Storytelling has given way to television, internet and computer games, yet since the beginning, it was the means by which information was passed on and by which all were engaged in a collective culture. This is the basis on which Pepperpot Productions will run an online story writing competition, beginning next month and ending December 7. The competition, which targets youths between the ages of 11 and 16 was inspired by Sapotee Soil (Derek Walcott/TTW Children’s Literature Prize winner) a short story collection, based on legends and legendary persons, places and things from Central to south Trinidad by Joanne Haynes. The competition is entitled, ‘Mwen ka voyajé asou tè sapotee: I am travelling the sapotee soil’.
Haynes said earlier this year she had been invited to chat with the girls of St Joseph’s Convent, San Fernando about her book. “Some told me they had been to the Temple in the Sea but now they knew the story behind it they wanted to go back again, some told me they asked their mother about Mahal and she remembered seeing him walking and driving all over the place, others said they had never known about the Lady Mc Leod Bell and it was right across the promenade. I came home and started thinking about how to help them create their own sapotee stories and the answer I came up with is this competition.” Haynes said there is no theme to the competition, instead, young people can write on anything, a person, a place, an object—that is in the vicinity of where they live or go to school or drive/walk pass every day. “The idea behind this is what one might term cultural anthropology—it gives young people the opportunity to be creative, while taking a discerning look and listen into their environment. This is in keeping with the Pepperpot Productions focus of educating outside the classroom box.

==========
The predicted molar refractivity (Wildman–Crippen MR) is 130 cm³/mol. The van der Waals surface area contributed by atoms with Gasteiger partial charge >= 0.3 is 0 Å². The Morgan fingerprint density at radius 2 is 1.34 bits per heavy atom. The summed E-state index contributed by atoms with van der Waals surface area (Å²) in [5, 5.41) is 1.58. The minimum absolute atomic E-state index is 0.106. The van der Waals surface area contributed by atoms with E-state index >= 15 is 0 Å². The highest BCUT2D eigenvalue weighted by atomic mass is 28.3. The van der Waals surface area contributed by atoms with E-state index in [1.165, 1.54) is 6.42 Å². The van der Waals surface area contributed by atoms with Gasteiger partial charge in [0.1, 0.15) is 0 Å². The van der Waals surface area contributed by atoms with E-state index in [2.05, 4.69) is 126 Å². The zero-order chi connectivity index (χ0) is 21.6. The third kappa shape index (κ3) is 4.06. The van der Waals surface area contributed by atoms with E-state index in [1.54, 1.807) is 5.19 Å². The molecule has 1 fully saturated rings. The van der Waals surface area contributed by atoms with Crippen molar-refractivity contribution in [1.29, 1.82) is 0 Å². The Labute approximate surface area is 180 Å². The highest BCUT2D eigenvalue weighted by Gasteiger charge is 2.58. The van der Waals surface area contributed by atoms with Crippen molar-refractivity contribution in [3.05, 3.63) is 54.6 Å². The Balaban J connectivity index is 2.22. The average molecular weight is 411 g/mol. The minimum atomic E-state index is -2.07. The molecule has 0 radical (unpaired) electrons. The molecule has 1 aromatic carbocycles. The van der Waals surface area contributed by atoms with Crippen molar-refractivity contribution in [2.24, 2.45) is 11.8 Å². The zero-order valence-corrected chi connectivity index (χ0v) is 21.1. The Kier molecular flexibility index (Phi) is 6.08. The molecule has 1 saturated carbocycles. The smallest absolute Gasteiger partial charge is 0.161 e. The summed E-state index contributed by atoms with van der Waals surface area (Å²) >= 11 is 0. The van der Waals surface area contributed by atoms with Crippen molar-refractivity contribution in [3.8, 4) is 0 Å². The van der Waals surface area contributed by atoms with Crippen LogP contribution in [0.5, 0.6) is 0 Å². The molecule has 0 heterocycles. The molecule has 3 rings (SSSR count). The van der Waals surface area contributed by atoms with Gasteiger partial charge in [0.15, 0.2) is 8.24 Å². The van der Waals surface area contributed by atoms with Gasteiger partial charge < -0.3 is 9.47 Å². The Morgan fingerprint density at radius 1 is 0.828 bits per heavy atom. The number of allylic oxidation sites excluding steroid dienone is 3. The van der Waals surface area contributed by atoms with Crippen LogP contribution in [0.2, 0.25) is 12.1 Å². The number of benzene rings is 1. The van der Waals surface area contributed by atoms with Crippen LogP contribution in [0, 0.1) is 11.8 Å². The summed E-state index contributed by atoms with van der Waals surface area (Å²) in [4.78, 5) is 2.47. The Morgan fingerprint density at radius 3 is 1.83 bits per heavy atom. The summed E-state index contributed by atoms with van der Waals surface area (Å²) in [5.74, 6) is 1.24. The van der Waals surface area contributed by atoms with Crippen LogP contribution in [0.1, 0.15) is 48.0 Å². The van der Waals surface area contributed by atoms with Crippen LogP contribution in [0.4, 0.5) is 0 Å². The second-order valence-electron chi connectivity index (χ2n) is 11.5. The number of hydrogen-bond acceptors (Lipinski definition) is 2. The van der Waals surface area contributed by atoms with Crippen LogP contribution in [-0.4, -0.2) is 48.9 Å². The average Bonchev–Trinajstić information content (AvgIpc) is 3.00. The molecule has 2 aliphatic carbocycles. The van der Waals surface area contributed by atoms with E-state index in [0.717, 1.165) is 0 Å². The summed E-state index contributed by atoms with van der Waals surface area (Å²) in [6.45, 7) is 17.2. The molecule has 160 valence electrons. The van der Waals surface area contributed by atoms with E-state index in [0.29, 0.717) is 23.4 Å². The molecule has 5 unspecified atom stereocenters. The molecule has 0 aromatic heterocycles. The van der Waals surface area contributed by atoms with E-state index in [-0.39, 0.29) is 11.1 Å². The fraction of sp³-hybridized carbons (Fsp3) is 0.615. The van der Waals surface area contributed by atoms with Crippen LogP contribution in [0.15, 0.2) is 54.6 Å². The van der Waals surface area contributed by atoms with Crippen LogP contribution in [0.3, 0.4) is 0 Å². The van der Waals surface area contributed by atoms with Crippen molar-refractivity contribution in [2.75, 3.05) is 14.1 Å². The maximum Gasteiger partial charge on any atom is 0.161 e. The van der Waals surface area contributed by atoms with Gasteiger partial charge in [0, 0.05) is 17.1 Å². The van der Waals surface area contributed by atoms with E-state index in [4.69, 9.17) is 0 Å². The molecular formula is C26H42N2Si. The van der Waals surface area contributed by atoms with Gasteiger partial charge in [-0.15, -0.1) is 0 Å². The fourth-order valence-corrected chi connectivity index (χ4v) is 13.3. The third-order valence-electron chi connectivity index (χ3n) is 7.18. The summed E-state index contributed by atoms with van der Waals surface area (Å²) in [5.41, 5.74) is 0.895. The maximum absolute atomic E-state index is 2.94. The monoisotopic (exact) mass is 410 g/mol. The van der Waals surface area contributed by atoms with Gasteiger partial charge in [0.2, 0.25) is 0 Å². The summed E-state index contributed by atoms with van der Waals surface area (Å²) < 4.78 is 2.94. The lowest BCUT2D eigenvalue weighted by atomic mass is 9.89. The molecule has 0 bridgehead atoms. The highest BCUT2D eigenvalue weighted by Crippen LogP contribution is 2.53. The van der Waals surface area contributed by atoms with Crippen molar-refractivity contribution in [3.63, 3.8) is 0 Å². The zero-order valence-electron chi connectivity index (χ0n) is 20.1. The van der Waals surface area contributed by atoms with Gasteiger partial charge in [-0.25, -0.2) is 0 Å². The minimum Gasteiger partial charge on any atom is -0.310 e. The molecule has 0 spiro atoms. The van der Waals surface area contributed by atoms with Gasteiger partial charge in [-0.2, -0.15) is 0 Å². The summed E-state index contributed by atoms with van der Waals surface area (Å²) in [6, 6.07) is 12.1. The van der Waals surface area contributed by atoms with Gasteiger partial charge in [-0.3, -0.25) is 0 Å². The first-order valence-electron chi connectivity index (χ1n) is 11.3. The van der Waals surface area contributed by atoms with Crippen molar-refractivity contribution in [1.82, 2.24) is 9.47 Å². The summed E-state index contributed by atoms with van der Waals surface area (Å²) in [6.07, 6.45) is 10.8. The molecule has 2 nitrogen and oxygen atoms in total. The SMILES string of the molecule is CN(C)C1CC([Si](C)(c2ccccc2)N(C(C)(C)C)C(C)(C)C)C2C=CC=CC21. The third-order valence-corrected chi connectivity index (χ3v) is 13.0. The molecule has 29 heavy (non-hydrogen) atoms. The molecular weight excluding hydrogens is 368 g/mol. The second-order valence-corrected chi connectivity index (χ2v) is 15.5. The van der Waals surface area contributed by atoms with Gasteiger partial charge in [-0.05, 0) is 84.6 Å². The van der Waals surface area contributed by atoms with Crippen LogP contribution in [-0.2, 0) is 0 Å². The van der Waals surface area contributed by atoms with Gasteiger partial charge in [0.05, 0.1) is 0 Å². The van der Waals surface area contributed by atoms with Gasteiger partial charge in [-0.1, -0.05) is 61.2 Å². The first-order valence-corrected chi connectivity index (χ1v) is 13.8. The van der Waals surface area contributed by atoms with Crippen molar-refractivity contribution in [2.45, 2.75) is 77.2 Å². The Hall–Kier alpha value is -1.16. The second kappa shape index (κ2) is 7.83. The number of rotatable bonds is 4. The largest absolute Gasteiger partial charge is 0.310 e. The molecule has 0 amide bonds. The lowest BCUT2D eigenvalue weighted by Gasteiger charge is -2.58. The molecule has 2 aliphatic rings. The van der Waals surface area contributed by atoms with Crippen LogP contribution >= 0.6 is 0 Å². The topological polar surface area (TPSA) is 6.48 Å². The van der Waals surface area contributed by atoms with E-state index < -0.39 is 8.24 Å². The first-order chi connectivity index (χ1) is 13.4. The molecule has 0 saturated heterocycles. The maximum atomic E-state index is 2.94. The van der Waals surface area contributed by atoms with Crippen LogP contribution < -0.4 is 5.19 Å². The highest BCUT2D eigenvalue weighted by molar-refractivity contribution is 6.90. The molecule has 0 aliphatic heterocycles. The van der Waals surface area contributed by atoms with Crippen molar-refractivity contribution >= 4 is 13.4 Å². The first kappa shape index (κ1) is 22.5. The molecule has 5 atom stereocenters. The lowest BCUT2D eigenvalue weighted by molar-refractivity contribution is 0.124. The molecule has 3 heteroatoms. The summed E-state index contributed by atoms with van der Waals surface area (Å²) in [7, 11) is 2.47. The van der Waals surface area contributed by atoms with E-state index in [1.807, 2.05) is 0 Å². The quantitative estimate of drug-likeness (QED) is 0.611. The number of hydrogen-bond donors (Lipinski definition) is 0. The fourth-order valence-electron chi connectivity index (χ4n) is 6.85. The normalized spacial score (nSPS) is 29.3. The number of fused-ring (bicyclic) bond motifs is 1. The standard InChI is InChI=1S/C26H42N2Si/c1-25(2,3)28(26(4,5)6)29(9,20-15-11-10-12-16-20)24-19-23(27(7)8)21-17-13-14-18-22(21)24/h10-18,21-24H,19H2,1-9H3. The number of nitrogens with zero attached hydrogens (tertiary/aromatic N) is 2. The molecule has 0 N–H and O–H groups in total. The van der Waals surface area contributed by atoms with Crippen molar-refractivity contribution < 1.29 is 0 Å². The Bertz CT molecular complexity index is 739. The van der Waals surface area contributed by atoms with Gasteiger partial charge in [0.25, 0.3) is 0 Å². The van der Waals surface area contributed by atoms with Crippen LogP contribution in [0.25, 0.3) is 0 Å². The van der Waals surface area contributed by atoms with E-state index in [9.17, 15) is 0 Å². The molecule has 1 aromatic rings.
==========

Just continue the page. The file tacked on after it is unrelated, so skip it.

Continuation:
“t leads itself to awakening and opening our young peoples’ minds to the things and people and places that we move around and with and through without always taking in; in bringing this awareness to the fore, we inject within our youths, a curiosity and excitement about our place and space.” The competition specifies that the information for the story must come from an oral source in an effort to help bridge generations by asking young people to talk with the elder generation about the people, places and things within their environment; in so doing, the competition seeks to build communication between generations. Haynes added that the competition sought to rejuvenate the traditions of orality and storytelling and to engage young people in the understanding of orality as a powerful tool of history and knowledge. “As we know, we hope that this competition will remind us of this powerful tool for building identity and self-worth. In keeping with this theme of celebrating the past, we have translated the title into patois and the web site itself hosts a story written in patois and translated into English, compliments of my dear friend Philip Nunez.” The stories do not have to be factual but instead can be history or who say.